Medication Risk Communication During Rheumatology Office Visits
Article first published online: 27 JAN 2015
Copyright © 2015 by the American College of Rheumatology
Arthritis Care & Research
Volume 67, Issue 2, pages 161–168, February 2015
How to Cite
Blalock, S. J., DeVellis, B. M., DeVellis, R. F., Chewning, B., Jonas, B. L. and Sleath, B. L. (2015), Medication Risk Communication During Rheumatology Office Visits. Arthritis Care Res, 67: 161–168. doi: 10.1002/acr.22424
- Issue published online: 27 JAN 2015
- Article first published online: 27 JAN 2015
- Accepted manuscript online: 29 JUL 2014 11:01AM EST
- Manuscript Accepted: 22 JUL 2014
- Manuscript Received: 23 FEB 2014
- Rheumatology Research Foundation of the American College of Rheumatology
We used a multidimensional framework to describe the types of information about medication risks that rheumatologists provide to rheumatoid arthritis (RA) patients during routine office visits.
We analyzed 1,094 audiotaped rheumatology office visits involving 450 RA patients. Each patient had up to 3 visits audiotaped. In conjunction with each office visit, patients also completed a self-administered questionnaire and interview and the rheumatologists provided ratings of patient health status.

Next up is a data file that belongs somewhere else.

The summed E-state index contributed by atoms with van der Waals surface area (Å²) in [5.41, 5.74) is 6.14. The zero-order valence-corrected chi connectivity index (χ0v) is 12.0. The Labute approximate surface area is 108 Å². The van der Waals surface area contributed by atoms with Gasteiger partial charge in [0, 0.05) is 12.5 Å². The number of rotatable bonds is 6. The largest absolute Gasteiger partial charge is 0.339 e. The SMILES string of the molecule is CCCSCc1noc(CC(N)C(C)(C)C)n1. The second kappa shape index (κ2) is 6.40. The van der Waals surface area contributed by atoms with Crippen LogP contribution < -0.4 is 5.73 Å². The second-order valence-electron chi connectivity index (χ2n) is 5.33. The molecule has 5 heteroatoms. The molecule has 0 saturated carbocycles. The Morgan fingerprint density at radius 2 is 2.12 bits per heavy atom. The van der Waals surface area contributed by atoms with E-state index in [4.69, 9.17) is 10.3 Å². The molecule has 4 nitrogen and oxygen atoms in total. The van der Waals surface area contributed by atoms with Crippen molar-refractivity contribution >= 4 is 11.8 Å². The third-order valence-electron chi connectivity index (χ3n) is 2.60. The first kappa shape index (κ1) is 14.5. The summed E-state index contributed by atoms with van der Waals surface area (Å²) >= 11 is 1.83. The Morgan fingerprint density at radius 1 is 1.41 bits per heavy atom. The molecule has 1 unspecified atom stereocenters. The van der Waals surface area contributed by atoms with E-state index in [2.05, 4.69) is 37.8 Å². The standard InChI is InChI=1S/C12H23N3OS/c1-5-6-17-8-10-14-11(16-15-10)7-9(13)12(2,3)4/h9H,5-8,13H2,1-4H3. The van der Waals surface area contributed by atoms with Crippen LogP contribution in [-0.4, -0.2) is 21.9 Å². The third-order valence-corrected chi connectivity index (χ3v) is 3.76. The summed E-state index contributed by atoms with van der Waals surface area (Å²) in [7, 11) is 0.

The number of medication risks discussed per visit ranged from 0–18, with a mean ± SD of 3.23 ± 2.93. The rheumatologist initiated ∼80% of the medication risk discussions. Approximately one-fourth of the discussions (25.6%) were limited to an assessment of whether or not the patient was experiencing a medication side effect. More risks were discussed during visits when changes to the patient's regimen were discussed than when no changes were discussed (X= 3.93, SD = 3.10 and X = 2.20, SD = 2.34, respectively; P < 0.0001). When medications were being proposed for addition to the patient's regimen, the most frequently discussed risk dimensions were the importance of monitoring (30%), probability (29.8%), things the patient should do to minimize risk (25.5%), and risk severity (21.8%).
Most discussions of medication risks that we observed were quite limited and often restricted to an assessment of whether the patient was experiencing side effects from their current medications. The amount of information that is optimal and how to tailor information to the preferences and abilities of individual patients remain important areas for future research.